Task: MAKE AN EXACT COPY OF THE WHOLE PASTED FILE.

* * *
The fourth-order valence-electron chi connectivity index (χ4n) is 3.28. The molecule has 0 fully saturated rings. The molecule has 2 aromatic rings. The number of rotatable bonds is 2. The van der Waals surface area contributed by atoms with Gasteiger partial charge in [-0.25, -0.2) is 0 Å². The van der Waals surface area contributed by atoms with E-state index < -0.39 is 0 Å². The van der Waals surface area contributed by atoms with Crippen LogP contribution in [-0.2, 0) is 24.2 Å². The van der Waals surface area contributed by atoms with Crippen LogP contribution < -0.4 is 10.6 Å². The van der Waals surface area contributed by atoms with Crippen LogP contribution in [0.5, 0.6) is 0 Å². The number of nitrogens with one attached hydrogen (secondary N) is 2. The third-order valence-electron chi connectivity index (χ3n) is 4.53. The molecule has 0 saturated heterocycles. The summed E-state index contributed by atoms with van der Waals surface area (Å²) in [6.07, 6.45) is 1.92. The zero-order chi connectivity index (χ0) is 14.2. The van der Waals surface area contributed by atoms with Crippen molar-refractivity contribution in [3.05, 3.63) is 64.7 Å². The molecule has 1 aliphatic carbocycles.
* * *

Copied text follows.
The fourth-order valence-electron chi connectivity index (χ4n) is 3.28. The molecule has 0 fully saturated rings. The molecule has 2 aromatic rings. The number of rotatable bonds is 2. The van der Waals surface area contributed by atoms with Gasteiger partial charge in [-0.25, -0.2) is 0 Å². The van der Waals surface area contributed by atoms with E-state index < -0.39 is 0 Å². The van der Waals surface area contributed by atoms with Crippen LogP contribution in [-0.2, 0) is 24.2 Å². The van der Waals surface area contributed by atoms with Crippen LogP contribution < -0.4 is 10.6 Å². The van der Waals surface area contributed by atoms with Crippen LogP contribution in [0.5, 0.6) is 0 Å². The number of nitrogens with one attached hydrogen (secondary N) is 2. The third-order valence-electron chi connectivity index (χ3n) is 4.53. The molecule has 0 saturated heterocycles. The summed E-state index contributed by atoms with van der Waals surface area (Å²) in [6.07, 6.45) is 1.92. The zero-order chi connectivity index (χ0) is 14.2. The van der Waals surface area contributed by atoms with Crippen molar-refractivity contribution in [3.05, 3.63) is 64.7 Å². The molecule has 1 aliphatic carbocycles.